Denis Villeneuve’s Arrival is a First Contact movie to rival 2001: A Space Odyssey or Close Encounters of the Third Kind.
The arrival of twelve alien spacecraft – hovering over twelve apparently random places on Earth – creates a race between nations to find a way to communicate with them. Answers to several questions are foremost in everyone’s minds – but most importantly, what is their purpose?
Based on story by award-winning science fiction Ted Chiang – originally entitled The Story of Your Life – Arrival posits the idea that communication/language is the most important invention of a civilized species – then it takes that idea to another extreme: a language that affects one’s perception of time.
When the aliens arrive, each country where they’ve landed (or, well, hovered) undertakes to learn how to communicate with them – and, at first, they share their intelligence with each other. That is, until the Chinese team breaks off contact over a phrase they’ve translated as ‘give weapon.’
The American team – headed by linguist Dr. Louise Banks (Amy Adams) and theoretical physicist Dr. Ian Donnelly (Jeremy Renner) – makes more progress because Louise refuses to be herded into unfounded speculation by the military, represented by Col. Weber (Forest Whitaker), and the CIA, represented by Agent Halpern (Michael Stuhlbarg).
When a violent act occurs, it’s not the usual suspects – but it’s one small incident in a film that refuses to play expected action/violence motifs and, instead, works on ideas – on thought and investigation over blowin’ stuff up real good.
Key to the story are Louise’s memories of her daughter, Hannah, over the course of her brief life. In her memories are clues to what the aliens might be offering – if everyone could just get along long enough to figure out how to communicate with them.
Misunderstandings complicate things as they always do when there’s a committee of any kind – even when it’s a committee of experts from a dozen nations trying to find out if aliens are trying to destroy us; provoke us to destroy themselves, or goad us into destroying them (or none of the above…).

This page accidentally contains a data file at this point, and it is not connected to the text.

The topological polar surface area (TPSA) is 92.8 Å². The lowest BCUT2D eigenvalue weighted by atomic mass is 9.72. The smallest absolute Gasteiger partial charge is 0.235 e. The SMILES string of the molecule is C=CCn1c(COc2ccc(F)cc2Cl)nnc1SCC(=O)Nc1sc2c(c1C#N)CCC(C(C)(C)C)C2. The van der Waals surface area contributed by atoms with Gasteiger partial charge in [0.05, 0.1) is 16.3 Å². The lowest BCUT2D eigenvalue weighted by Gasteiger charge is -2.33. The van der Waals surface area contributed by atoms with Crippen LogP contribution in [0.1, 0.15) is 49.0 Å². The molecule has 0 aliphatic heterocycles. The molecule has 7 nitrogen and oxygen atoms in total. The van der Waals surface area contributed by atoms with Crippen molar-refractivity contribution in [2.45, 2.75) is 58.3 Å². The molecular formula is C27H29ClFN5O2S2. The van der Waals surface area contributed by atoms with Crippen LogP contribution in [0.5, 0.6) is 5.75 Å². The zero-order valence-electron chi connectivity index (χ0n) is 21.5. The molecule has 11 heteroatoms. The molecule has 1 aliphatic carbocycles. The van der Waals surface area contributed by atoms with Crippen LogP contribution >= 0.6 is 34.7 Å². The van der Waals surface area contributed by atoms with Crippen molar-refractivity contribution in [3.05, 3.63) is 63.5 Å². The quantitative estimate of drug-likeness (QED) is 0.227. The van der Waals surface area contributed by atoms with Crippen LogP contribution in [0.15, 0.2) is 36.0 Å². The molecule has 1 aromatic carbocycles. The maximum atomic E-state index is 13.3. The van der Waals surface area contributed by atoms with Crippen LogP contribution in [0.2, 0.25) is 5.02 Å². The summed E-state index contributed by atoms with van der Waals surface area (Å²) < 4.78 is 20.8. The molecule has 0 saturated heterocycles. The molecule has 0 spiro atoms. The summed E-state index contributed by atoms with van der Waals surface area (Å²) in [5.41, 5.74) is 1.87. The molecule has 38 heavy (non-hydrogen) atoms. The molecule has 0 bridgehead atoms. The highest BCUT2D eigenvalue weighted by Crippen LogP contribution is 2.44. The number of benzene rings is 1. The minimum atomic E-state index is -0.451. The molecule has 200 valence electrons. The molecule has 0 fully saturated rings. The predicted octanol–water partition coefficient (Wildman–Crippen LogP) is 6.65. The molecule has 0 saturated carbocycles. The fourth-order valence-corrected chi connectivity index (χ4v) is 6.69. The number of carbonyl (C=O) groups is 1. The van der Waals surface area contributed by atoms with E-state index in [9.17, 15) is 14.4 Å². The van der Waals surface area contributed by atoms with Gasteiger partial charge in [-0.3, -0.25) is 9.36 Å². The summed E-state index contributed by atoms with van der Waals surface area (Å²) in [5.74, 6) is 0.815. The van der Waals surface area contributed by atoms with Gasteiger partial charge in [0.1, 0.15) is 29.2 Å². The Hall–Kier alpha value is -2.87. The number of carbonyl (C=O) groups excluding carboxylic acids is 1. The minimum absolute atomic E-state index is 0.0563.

Villeneuve (Enemy, Sicario) seems to specialize in stories that deal with some kind of alienation (sorry!), though this is the first time that actual aliens from outer space are involved.
Working from a script by Eric Heisserer (The Thing, Lights Out), Villeneuve plays with the First Contact story in a unique way – Arrival is a smart fable about being open and compassionate – and not succumbing to baser emotions and actions when facing The Other.
As is his personal style, he proceeds in an orderly manner and at a deliberate, thoughtful pace – giving his primary cast (Adams and Renner) plenty of time to let us see Louise and Ian as intelligent, compassionate, open people.
Adams and Renner both show considerably more about Louise and Ian through restraint – no over the top expostulations; no plaintive wailing in frustration. Like masters such as James Mason or Rachel Ward, they understand that the camera will pick up – and magnify – their slightest tics and twitches even as it captures the workings of their characters’ minds behind their eyes.
Arrival demands tits audience to pay attention. There are twists and turns that are played out over the course of the film – but not one of them is unnecessary; neither do they come out of the blue. Every single part of the film supports every other part of the film in a way that is quite ingenious. There are no accidents or coincidences here.
Paramount’s releasing of Arrival during ‘awards season’ is a bold move – but entirely understandable. It’s a great film.
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